Hall voting is tough, but not as tough as Bill Conlin makes it

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You know how every few years you have to go to the DMV to renew your driver’s license? They check your vision and take a new photo and make sure your stats are up to date?

I’ve always thought that at a certain age – much older than my own, of course – you should also have to re-take the driver’s test to make sure you are still fit to operate a motor vehicle. After reading this story, I think the same idea should be employed for Hall of Fame voters. (Jay Mariotti might flunk the test on purpose, but that wouldn’t be a bad thing.)

Take it away, Bill Conlin:

I voted for Tim Raines his first year of eligibility. But when he failed to get 25 percent of the vote, he was moved to the back burner. Sorry, that’s just the way it has to be. Maybe more eligible ballwriters should have measured the Rock’s career numbers in all phases against those of analog basestealer and first-ballot inductee Lou Brock. Try it, you’ll be amazed.

Good news for Raines, however. Yesterday, in one of the most bizarre elections in a bizarre process, he collected 30 percent and is now back on my radar.

I agree that it’s a bizarre process and could probably use an overhaul. Thank you, Bill, for making everything clear and sensible. You vote for Raines, then stop when not enough other people do. Now you’re back on the wagon (or is it off the wagon?) Way to stick to your guns.

Speaking of being on the wagon, I, like many of our readers, like beer. If I’m out with some people and no one is drinking beer, I might have one anyway. The fact that the people around me don’t like beer doesn’t change my feeling about beer at all, and I am still going to vote to induct said alcohol into my belly. But maybe that’s just me.

In an earlier column, Conlin wrote that he voted for Bert Blyleven, Jack Morris, Roberto Alomar, Fred McGriff, Edgar Martinez and Andre Dawson. That’s six players. Remember that voters are allowed to vote for up to 10 players, and Conlin likes Tim Raines. So why not make Raines No. 7 on your ballot?

You can only vote for a maximum of 10 players. I checked six names on my ballot and have never voted for more than six.

*Author momentarily blacks out.*

OK, so you can’t vote for Raines until you have an opening amongst your self-imposed limit of six choices, even though the rules say you can pick 10. Furthermore, you don’t think Raines can crack a top six that includes Jack Morris and Fred McGriff. I guess thinking Raines isn’t more deserving than Morris and McGriff is your opinion, and that’s fine. But remember, you like Raines and you can pick seven.

Let’s revisit the beer analogy. Remember that I like beer? I usually buy a six-pack when I’m at the store. But let’s say the store has a deal: Buy one six-pack, get a second free. Am I going to buy one six-pack, then just leave the second on the shelf? Am I going to take the second six-pack and pour it down the sink? No, because I like beer – even more than I like Tim Raines – and the store’s rules say I can have the second one for free. I am going to vote for more beer, because I can.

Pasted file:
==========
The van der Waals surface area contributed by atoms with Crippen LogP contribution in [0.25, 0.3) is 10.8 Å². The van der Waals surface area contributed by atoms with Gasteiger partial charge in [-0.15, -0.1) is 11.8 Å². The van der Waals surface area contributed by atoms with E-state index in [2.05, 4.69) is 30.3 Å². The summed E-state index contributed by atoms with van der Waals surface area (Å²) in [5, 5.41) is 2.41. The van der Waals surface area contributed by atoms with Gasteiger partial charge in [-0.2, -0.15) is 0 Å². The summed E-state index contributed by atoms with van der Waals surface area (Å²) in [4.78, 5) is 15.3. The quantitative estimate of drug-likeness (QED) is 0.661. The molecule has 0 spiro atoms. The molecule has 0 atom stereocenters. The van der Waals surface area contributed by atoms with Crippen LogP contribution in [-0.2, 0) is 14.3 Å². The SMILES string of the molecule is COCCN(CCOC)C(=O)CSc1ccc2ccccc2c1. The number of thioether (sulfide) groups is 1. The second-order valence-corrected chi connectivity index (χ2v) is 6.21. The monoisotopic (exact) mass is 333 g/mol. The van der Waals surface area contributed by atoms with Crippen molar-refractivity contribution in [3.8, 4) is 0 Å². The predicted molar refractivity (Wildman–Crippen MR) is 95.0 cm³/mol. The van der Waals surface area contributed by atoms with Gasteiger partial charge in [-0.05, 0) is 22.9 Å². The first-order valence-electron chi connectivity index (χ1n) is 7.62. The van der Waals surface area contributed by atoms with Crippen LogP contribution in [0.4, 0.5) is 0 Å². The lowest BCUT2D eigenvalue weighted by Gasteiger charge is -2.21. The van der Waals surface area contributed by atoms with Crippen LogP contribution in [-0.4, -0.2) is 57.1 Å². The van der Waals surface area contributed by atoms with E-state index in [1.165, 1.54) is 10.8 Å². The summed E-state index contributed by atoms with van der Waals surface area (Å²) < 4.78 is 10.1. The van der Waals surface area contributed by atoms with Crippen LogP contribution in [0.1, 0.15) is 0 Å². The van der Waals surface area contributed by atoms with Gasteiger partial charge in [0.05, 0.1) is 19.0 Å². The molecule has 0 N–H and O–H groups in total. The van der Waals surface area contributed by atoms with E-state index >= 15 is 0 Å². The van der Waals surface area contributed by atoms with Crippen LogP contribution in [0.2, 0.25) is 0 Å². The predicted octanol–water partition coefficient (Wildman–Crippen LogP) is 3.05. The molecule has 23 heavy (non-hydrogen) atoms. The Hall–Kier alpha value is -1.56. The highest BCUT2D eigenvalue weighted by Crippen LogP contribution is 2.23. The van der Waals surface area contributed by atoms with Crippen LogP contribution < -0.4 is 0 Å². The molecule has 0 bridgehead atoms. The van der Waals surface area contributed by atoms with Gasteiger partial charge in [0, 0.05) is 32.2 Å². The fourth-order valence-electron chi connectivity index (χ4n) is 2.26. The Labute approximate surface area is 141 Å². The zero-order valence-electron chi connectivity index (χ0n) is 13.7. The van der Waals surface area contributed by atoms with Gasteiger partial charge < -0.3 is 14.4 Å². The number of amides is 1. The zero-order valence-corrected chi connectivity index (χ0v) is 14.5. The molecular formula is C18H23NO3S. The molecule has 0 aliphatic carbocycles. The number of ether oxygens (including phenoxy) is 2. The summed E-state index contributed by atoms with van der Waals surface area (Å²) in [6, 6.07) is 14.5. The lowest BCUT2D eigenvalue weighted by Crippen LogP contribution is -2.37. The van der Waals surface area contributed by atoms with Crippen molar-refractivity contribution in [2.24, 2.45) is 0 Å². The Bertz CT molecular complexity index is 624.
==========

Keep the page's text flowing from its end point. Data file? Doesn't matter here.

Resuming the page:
Voting for the Hall of Fame is a difficult process, I’m sure, but don’t make it tougher than it has to be. If you like Raines, vote for him. If you don’t like him, leave the box unchecked. And while you’re at it, you might think about not answering your phone. The DMV might call, asking for your license back.

(Huge thanks to UmpBump)

Follow me on Twitter at @bharks.

JaCoby Jones’ mom gets all weepy at his first major league hit

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JaCoby Jones was called up by the Tigers and made his major league debut yesterday. His parents, from Mississippi, had to scramble to get to Detroit to watch their son in action, but it was well worth the scramble: young Mr. Jones had two hits and two RBI as the Tigers won.

Jones’ first hit was an RBI double which broke a tie. It also caused his mom to break into tears:

Baseball is weird. That could be the first hit in an illustrious big league career. It could also be his peak as a major leaguer. Nothing is ever guaranteed. But Jones and his folks have that moment forever.

Noah Syndergaard doesnt care for the wave

RIO DE JANEIRO, BRAZIL - AUGUST 07:  The crowd perform a wave during the men's pool A match between Brazil and Belgium on Day 2 of the Rio 2016 Olympic Games at the Olympic Hockey Centre on August 7, 2016 in Rio de Janeiro, Brazil.  (Photo by Mark Kolbe/Getty Images)
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I used to be pretty anti-wave because I thought it was kind of dumb and that spending effort on it and not on paying direct attention to the game was a failure of priorities. As has been the case with a lot of things in the past two or three years, however, I’ve lightened up about that. As a part of a larger change of heart in which I determined that hating what other people like and which doesn’t cause me or others harm is not generally worth my time, I’ve left the wave alone. I still think it’s rather silly, but if you wanna be silly at the ballpark, go on and do it. You paid your money to be there.

Not everyone feels this way, however. Including some players:

I dunno, man. The Mets had a lead after one inning and never relinquished it. I’m not sure when this wave went down, and I’ll grant that if it came at a super tense part of the game it would be more annoying. But the Mets are playing some great baseball right now and a well-loved player — Curtis Granderson — hit a couple of homers off the bench. Let ’em be happy, Noah.

UPDATE: This is part of a larger “ballpark rules” feature from SNY: